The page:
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Join the search for icy worlds

Watch a video introducing the New Horizons IceHunters.org project.

The past decade has brought a whole new frontier of icy worlds to explore on the edge of our solar system — and now you can get in on the exploration as well, through IceHunters.org, the latest citizen-science project from Zooniverse.

Hundreds of thousands of Internet users have signed up for past Zooniverse projects — to classify galaxies, or count lunar craters, or spot solar storms, or identify potential planets orbiting alien stars, based on data from previous astronomical observations. This project is different: For the first time, amateurs can help identify future targets for a NASA interplanetary flyby — in this case, for the New Horizons mission to Pluto and beyond.


Right now, the New Horizons team's top job is getting ready for the 2015 flyby past Pluto and its largest moon, Charon. But the Southwest Research Institute's Alan Stern, principal investigator for the $700 million mission, said he and his colleagues are already looking for follow-up targets in the Kuiper Belt, the wide disk of icy objects beyond the orbit of Neptune. Those targets will have to be selected before the Pluto encounter takes place.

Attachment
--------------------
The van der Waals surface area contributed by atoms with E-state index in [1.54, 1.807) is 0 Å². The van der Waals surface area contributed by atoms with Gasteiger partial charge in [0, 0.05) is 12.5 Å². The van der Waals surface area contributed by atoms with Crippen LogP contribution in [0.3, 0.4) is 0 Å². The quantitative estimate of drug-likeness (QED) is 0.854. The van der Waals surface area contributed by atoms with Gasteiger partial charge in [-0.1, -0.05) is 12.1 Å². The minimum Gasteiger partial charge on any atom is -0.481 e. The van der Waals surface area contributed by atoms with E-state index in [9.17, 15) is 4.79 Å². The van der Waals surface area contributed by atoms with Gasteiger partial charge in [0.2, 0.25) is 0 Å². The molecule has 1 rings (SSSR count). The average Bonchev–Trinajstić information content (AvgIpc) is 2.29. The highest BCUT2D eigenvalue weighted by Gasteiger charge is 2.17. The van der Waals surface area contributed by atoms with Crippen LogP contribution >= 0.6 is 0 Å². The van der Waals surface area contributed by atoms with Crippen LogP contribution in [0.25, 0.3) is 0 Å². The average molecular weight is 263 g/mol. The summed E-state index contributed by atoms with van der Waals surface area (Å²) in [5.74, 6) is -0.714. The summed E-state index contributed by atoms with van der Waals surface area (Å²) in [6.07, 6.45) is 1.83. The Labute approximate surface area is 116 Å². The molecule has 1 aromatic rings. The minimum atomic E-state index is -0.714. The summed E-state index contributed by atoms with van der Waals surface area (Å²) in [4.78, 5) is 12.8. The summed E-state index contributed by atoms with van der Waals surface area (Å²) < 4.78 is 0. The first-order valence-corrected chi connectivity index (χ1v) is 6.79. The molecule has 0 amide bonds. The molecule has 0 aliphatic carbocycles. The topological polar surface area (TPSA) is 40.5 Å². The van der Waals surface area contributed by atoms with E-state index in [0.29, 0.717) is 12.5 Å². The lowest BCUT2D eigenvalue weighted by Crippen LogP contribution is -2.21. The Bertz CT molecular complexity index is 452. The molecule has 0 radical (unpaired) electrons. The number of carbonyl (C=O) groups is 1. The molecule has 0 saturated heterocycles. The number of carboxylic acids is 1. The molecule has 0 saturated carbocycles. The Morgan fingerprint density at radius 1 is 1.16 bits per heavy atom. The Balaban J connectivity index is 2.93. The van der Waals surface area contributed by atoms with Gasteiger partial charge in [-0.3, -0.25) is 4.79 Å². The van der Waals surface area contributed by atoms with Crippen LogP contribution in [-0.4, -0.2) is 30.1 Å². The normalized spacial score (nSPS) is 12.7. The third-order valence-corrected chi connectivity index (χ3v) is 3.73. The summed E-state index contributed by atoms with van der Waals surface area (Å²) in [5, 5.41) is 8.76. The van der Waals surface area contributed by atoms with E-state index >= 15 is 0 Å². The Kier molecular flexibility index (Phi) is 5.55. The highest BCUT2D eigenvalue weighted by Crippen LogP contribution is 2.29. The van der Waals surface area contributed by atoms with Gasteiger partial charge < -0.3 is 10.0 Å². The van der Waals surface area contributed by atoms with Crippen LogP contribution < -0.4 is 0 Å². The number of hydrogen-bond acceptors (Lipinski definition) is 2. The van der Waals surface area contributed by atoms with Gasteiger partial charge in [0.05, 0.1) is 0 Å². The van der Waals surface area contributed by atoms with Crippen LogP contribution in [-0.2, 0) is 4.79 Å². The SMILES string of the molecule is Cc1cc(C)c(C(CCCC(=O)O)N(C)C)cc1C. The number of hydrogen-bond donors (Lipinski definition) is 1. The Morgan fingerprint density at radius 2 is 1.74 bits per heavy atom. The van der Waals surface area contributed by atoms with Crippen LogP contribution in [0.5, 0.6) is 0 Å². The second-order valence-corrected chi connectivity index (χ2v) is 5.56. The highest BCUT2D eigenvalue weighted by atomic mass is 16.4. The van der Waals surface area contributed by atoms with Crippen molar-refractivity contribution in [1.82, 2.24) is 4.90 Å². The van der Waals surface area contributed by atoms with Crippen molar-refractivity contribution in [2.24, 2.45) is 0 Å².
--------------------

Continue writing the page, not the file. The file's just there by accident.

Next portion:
"We'll have four years to find the objects, find the orbits, learn about them and choose the best one or two to fly by," Stern told me today.

Scientists are poring over telescope images to look for the candidates: Kuiper Belt objects, or KBOs, that are smaller than Pluto but still substantial. These icy worlds could reveal more about the origins and the geography of the planetary frontier, but there's only so much that even the professionals can do. The Zooniverse team suggested that citizen scientists could contribute to the cause, and Stern decided that enlisting Internet users would be feasible and fun.

"Maybe a citizen will beat us to the punch," he said.

JHUAPL